Humane law enforcement

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Humane law enforcement is the enforcement of laws relating to the humane treatment of animals.

Agencies and Personnel[edit]

FEMA - 3634 - Photograph by Leif Skoogfors taken on 07-21-2001 in West Virginia

Humane law enforcement officers (oftentimes abbreviated as "HLEOs" in some jurisdictions) are generally members of a state or local society for the prevention of cruelty to animals (SPCA) or a state or local police department and as such are generally trained and certified alongside other police and law enforcement officers at a state or local police training academy. Depending on the jurisdiction, HLEOs may also be sworn and/or commissioned officers with peace officer status, empowered with the appropriate law enforcement authority to effect arrests with or without warrant, sign complaints and issue court summonses, conduct searches and seizures, and carry weapons including a firearm, especially if trained and certified through a police training academy.[1] Humane law enforcement may be performed by government agencies, private agencies, or both, depending on the jurisdiction. Individuals who perform humane law enforcement duties include police officers, humane law enforcement officers, animal control officers, and animal cruelty investigators.

There are many different agencies that are involved in humane law enforcement including private and public. One of the better known private agencies is the American Society for the Prevention of Cruelty to Animals.[2] Other agencies include the Humane Society of the United States as well as state police departments. Although all the states do not have a specific humane law enforcement section of their police department, all of them do in one way or another take care of the responsibilities that humane officers would do.


The duties of humane law enforcement personnel also depend on the jurisdiction. Their duties may include performing routine patrol to look out for violations of humane laws, answering complaints relating to violations of humane laws, making arrests or issuing summonses for violations of humane laws, and seizing animals due to violations of humane laws. They may also perform undercover work.[3]

Although some of the duties may differ slightly between different jurisdictions and agencies, for the most part many of the responsibilities will be the same. According to, humane law enforcement officers are responsible for "Investigating animal abuse cases, Enforcing laws related to the care and keeping of animals, Regulating industries that work with and use animals, Writing reports, Preparing and executing warrants, Arresting suspected criminals, Issuing civil fines, Responding to calls for service."[4] These duties are performed by all humane enforcement agencies while others may differ slightly depending on the location of the agency. For example, a humane law officer in New York City would most likely not be dealing with bear baiting offenders like officers in South Carolina do.[5]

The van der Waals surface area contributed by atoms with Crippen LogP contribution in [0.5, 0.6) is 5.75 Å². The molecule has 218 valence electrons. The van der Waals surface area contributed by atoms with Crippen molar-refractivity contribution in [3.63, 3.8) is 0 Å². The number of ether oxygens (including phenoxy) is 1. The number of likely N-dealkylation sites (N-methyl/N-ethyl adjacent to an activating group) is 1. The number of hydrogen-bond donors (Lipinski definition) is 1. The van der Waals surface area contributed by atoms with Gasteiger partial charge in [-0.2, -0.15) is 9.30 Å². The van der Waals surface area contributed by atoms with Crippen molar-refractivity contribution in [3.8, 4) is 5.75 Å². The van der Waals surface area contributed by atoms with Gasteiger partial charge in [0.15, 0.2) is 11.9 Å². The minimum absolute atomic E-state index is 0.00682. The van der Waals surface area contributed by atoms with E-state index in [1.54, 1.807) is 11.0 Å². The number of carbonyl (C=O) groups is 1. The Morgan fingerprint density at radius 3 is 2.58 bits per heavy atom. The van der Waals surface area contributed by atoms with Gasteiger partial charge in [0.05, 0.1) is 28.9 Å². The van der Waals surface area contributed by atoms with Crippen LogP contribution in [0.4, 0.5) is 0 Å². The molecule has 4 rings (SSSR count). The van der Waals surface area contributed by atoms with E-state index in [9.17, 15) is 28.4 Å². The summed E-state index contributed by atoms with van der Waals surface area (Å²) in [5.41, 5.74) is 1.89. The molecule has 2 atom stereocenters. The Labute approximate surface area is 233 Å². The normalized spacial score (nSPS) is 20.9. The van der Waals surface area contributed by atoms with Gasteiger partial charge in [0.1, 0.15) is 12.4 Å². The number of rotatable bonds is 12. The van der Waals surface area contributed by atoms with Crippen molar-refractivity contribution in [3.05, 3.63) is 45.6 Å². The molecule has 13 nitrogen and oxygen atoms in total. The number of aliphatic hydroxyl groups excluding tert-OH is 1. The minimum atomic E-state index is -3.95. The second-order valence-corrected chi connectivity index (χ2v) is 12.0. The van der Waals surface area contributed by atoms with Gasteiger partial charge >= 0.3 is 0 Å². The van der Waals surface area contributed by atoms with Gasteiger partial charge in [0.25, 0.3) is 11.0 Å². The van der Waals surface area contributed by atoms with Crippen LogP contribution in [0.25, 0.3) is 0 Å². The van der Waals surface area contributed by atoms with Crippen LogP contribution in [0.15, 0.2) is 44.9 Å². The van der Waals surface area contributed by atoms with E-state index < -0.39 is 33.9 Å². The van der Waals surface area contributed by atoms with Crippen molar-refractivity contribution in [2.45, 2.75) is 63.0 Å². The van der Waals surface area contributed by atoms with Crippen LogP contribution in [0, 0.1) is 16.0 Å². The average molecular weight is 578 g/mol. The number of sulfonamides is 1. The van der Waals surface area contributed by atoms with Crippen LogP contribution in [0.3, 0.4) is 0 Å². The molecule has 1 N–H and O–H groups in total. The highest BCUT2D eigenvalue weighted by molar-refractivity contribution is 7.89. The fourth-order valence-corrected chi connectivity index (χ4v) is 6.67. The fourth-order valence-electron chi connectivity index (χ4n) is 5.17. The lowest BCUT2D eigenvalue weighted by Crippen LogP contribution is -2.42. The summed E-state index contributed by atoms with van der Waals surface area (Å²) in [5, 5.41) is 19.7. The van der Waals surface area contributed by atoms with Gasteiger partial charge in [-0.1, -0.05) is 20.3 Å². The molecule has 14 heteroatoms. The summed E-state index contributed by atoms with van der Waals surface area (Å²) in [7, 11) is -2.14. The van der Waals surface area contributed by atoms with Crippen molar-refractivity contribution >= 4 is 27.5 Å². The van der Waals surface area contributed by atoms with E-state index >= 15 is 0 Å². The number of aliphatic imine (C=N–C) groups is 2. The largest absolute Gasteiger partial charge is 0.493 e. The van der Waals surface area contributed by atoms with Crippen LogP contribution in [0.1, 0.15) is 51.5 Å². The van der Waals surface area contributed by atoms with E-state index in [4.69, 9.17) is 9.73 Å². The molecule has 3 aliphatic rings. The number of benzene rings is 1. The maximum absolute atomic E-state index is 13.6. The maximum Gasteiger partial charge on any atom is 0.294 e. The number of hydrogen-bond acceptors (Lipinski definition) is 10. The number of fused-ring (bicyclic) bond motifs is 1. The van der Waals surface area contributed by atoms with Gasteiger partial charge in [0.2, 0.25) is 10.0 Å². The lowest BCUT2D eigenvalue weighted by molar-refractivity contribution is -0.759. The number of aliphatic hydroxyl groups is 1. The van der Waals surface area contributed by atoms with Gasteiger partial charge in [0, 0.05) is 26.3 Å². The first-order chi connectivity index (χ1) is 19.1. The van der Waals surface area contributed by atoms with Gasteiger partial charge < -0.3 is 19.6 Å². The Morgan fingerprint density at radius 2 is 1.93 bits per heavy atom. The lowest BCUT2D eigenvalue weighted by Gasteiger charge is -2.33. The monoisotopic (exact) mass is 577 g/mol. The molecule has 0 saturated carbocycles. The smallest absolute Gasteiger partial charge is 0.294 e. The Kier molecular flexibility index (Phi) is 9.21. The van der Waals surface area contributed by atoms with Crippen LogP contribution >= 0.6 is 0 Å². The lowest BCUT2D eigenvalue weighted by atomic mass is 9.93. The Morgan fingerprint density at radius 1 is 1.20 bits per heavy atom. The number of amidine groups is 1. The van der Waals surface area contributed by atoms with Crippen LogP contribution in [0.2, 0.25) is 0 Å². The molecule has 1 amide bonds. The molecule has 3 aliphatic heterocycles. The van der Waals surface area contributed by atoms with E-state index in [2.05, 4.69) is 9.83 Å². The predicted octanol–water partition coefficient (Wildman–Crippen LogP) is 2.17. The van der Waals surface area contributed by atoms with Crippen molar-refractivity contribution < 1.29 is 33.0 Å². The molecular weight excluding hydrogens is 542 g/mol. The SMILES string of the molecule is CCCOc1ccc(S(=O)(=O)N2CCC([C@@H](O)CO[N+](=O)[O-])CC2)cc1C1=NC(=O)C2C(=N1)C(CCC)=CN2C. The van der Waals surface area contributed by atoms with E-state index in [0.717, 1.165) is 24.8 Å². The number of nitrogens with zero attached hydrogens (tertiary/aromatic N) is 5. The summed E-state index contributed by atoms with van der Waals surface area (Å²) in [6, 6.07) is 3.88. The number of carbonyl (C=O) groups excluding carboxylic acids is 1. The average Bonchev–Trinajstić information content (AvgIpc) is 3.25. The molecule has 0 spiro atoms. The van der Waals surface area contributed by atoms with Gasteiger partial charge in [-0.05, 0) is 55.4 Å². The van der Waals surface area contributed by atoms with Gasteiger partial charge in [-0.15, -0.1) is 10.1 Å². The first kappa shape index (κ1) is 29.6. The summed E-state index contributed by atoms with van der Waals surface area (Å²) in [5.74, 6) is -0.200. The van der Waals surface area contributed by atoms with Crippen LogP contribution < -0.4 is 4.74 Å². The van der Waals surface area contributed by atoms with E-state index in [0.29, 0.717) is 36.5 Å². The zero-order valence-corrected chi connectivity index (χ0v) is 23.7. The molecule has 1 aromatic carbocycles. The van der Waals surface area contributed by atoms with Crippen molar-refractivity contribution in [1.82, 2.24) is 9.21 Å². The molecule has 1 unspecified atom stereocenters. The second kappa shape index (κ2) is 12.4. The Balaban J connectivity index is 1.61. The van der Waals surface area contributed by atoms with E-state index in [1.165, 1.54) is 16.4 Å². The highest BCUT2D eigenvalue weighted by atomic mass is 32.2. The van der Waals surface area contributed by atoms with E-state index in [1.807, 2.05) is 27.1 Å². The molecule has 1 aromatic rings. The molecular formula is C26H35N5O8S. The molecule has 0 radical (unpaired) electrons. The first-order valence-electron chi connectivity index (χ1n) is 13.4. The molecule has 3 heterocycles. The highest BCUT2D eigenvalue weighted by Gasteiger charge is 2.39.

Education and Training[edit]

Hinged Handcuffs Rear Back To Back

Anywhere that you may go seeking employment to become a humane law enforcer, will at the very least require a high school diploma or GED in order to get the job. A great majority of the agencies and departments will also require previous experience working with animals. If you are hoping to become a humane officer through a police department, you will also have to go through the police academy because humane officers are fully empowered police officers. On top of these requirements, in order to put yourself ahead of the competition, you may want to look into secondary training. "Individuals interested in becoming humane society police officers may obtain training through state humane society associations, national animal control associations, community colleges or technical schools."[6] Secondary training along with previous experience working with animals is helpful because you would be working with sick/injured animals and need to know how to properly handle and care for them.

Other Requirements[edit]

If you acquire an interview to become a humane law enforcement officer, your interviewer will be looking for key personality traits and characteristics to set you aside from the other interviewees and show that you are mentally capable of performing the necessary duties. According to, a person needs to exhibit these traits, "Active listening, critical thinking, good judgment and decision-making, strong public speaking skills, ability to cope with high-stress situations involving animals and their owner" in order to perform well. emphasizes these characteristics along with compassion and understanding as "absolute must-have abilities in order to stay safe on the job." The reasons why these traits are so important is because, just like with any typical police duty, you never know how the perpetrator will react. Plus people can be especially emotional when it comes to their animals because they may have a strong connection to the animal.

See also[edit]